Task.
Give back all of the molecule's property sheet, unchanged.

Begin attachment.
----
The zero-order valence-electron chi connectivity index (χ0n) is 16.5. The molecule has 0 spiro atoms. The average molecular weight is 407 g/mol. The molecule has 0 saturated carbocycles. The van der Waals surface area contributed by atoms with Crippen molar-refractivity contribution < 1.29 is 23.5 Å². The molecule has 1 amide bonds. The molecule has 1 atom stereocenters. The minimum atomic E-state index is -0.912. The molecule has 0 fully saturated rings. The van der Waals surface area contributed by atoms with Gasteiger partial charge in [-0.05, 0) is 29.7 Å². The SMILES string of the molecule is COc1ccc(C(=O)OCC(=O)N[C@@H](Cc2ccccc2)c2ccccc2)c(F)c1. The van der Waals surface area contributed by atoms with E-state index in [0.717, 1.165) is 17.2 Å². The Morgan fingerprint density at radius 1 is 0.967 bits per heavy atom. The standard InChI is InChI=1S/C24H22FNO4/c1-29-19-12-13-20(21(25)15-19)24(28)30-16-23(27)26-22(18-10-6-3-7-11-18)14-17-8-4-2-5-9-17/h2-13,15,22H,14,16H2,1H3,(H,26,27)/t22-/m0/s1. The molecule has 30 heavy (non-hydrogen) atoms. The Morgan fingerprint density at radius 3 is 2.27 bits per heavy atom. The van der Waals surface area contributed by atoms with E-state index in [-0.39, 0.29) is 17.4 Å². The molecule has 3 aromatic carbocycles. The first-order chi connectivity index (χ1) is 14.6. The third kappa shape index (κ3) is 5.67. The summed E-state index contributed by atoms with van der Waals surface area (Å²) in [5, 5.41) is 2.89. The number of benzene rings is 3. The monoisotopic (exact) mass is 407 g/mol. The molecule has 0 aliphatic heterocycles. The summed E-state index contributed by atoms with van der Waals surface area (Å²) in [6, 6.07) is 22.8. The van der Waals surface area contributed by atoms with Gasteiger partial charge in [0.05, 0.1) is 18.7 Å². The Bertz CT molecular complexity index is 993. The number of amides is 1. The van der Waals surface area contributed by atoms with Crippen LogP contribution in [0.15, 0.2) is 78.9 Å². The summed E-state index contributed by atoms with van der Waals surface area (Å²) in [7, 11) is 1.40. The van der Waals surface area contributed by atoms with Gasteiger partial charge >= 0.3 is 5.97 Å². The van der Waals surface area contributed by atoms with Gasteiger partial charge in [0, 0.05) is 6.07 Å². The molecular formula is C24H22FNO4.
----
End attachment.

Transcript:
The zero-order valence-electron chi connectivity index (χ0n) is 16.5. The molecule has 0 spiro atoms. The average molecular weight is 407 g/mol. The molecule has 0 saturated carbocycles. The van der Waals surface area contributed by atoms with Crippen molar-refractivity contribution < 1.29 is 23.5 Å². The molecule has 1 amide bonds. The molecule has 1 atom stereocenters. The minimum atomic E-state index is -0.912. The molecule has 0 fully saturated rings. The van der Waals surface area contributed by atoms with Gasteiger partial charge in [-0.05, 0) is 29.7 Å². The SMILES string of the molecule is COc1ccc(C(=O)OCC(=O)N[C@@H](Cc2ccccc2)c2ccccc2)c(F)c1. The van der Waals surface area contributed by atoms with E-state index in [0.717, 1.165) is 17.2 Å². The Morgan fingerprint density at radius 1 is 0.967 bits per heavy atom. The standard InChI is InChI=1S/C24H22FNO4/c1-29-19-12-13-20(21(25)15-19)24(28)30-16-23(27)26-22(18-10-6-3-7-11-18)14-17-8-4-2-5-9-17/h2-13,15,22H,14,16H2,1H3,(H,26,27)/t22-/m0/s1. The molecule has 30 heavy (non-hydrogen) atoms. The Morgan fingerprint density at radius 3 is 2.27 bits per heavy atom. The van der Waals surface area contributed by atoms with E-state index in [-0.39, 0.29) is 17.4 Å². The molecule has 3 aromatic carbocycles. The first-order chi connectivity index (χ1) is 14.6. The third kappa shape index (κ3) is 5.67. The summed E-state index contributed by atoms with van der Waals surface area (Å²) in [5, 5.41) is 2.89. The number of benzene rings is 3. The monoisotopic (exact) mass is 407 g/mol. The molecule has 0 aliphatic heterocycles. The summed E-state index contributed by atoms with van der Waals surface area (Å²) in [6, 6.07) is 22.8. The van der Waals surface area contributed by atoms with Gasteiger partial charge in [0.05, 0.1) is 18.7 Å². The Bertz CT molecular complexity index is 993. The number of amides is 1. The van der Waals surface area contributed by atoms with Crippen LogP contribution in [0.15, 0.2) is 78.9 Å². The summed E-state index contributed by atoms with van der Waals surface area (Å²) in [7, 11) is 1.40. The van der Waals surface area contributed by atoms with Gasteiger partial charge >= 0.3 is 5.97 Å². The van der Waals surface area contributed by atoms with Gasteiger partial charge in [0, 0.05) is 6.07 Å². The molecular formula is C24H22FNO4.